I am a Reaganite.
But why? And what, exactly, does that mean? As we get into this campaign in earnest on both sides, a debate is rising on the Republican side over whether the Reagan coalition even survives, let alone is it the winning philosophy of the conservative movement or even America itself.
I say yes. It not only survives — it thrives. Here’s why.
First, what does it mean to be a conservative? Specifically a Reaganite conservative?
It helps to know in understanding this that Ronald Reagan himself was not born a fully-formed conservative. As he once acknowledged, he was at one-time your basic bleeding heart liberal. But he grew. He evolved. He did so by extensive reading, thinking, and paying attention to his life experiences. The Reagan home in the 1950s, as was noted by Thomas W. Evans in his book The Education of Ronald Reagan had an extensive political philosophy collection on Reagan’s library shelves. By the time Reagan appeared on national television in a serious political capacity for the first time — to give a speech for GOP nominee Senator Barry Goldwater in October of 1964 — he had spent almost two decades talking, reading, writing, and speaking about politics, also serving as a union leader and traveling spokesman for General Electric. While his detractors saw nothing more than the gloss of a Hollywood actor, they were in fact, as history now records, dealing with a very smart man who knew exactly what he was talking about because he had done some very extensive homework that effectively took years to complete. He was nothing if not organized and thorough in his approach.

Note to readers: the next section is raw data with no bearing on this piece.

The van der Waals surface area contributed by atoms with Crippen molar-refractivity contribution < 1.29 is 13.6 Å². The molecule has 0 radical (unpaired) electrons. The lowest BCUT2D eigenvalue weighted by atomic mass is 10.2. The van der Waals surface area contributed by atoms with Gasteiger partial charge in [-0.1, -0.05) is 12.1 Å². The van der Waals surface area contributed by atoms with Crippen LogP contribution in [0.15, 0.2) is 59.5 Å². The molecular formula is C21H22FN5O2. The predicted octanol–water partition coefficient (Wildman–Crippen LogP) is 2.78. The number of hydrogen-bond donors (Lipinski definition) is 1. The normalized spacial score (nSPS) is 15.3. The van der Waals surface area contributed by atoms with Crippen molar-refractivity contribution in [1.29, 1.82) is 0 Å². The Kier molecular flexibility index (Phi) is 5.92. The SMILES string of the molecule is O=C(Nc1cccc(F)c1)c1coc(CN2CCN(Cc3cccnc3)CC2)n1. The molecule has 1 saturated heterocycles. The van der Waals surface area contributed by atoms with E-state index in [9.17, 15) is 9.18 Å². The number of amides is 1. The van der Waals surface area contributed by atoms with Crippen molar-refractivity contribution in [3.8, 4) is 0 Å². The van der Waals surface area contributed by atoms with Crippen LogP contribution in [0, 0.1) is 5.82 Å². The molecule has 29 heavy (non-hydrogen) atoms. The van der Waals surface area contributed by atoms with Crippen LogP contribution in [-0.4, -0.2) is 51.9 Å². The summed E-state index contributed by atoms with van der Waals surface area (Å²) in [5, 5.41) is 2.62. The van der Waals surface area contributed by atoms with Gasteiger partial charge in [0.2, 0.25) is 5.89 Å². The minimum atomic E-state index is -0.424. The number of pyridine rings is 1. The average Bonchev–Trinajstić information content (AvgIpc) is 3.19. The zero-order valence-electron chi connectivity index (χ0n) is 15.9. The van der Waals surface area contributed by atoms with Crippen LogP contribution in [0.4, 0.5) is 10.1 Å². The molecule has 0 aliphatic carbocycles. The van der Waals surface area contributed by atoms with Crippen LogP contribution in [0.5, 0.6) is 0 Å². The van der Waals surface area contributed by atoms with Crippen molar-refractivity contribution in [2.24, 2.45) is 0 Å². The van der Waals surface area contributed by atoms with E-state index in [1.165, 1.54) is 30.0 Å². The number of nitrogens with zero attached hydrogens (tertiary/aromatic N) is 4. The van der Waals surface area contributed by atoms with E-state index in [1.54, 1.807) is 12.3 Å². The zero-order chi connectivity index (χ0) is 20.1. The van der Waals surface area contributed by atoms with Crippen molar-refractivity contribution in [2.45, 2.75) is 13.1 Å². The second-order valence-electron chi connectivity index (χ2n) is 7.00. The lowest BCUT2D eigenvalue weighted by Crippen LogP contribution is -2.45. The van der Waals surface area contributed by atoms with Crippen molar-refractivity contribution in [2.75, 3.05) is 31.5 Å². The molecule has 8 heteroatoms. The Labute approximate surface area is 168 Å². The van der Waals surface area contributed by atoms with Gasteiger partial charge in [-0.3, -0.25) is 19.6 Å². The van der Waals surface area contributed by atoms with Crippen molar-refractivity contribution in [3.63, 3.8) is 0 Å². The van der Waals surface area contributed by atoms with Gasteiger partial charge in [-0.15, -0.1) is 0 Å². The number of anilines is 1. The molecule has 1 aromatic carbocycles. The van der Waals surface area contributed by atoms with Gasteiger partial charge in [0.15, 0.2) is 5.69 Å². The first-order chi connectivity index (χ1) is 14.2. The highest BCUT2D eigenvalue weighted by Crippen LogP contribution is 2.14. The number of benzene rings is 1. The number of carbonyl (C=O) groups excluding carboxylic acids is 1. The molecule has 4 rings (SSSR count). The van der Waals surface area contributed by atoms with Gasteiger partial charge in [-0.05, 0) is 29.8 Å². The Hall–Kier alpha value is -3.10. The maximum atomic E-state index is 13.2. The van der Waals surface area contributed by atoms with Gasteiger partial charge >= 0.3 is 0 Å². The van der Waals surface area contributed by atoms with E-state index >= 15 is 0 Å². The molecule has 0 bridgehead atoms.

What are ten core beliefs of a Reaganite conservative?
1. The idea that an individual was and should always be the master of his or her own destiny.
2. The belief in the unique character and powers of every human being and their personal opinions.
3. A belief in freedom under law, as opposed to the concept of modern liberalism that power is everything.
4. A belief that collectivism and the centralizing of power in Washington threatened Americans with a loss of freedom in their own communities and daily lives.
5. A belief in the individual over bureaucracy.
6. That modern liberalism has, in the words of Whittaker Chambers, a “vindictiveness…of temper.”
7. That, as Reagan wrote, “we cannot diminish the value of an entire category of human life — the unborn — without diminishing the value of all human life.”
8. That we will all die, but what makes the difference, as Reagan once said, is what we die for. That there are things worth dying for, and peace, alas, can never be purchased at any price but strength.
9. That freedom belongs to every individual by divine right.
A man of faith in a godless age is hitting Americans where it hurts.
Mr. and Mrs. American Spectator Reader, let P.J. O’Rourke talk sense to your kids.
In Britain, defending your property can get you life.
The debacle of this president’s administration is both a cause and a symptom of the decline of American values. Unless Congress impeaches him, that decline will go on unchecked. An eminent jurist surveys the damage and assesses the chances for the recovery of our culture.
It won’t take long for conservatives to scratch this presidential wannabe off their 2008 scorecard.
The American Christmas, like the songs that celebrate it, makes room for everybody under the rainbow. Is that why so many people seem to be hostile to it?
Was the President done in by the economy, or by the politics of the economy?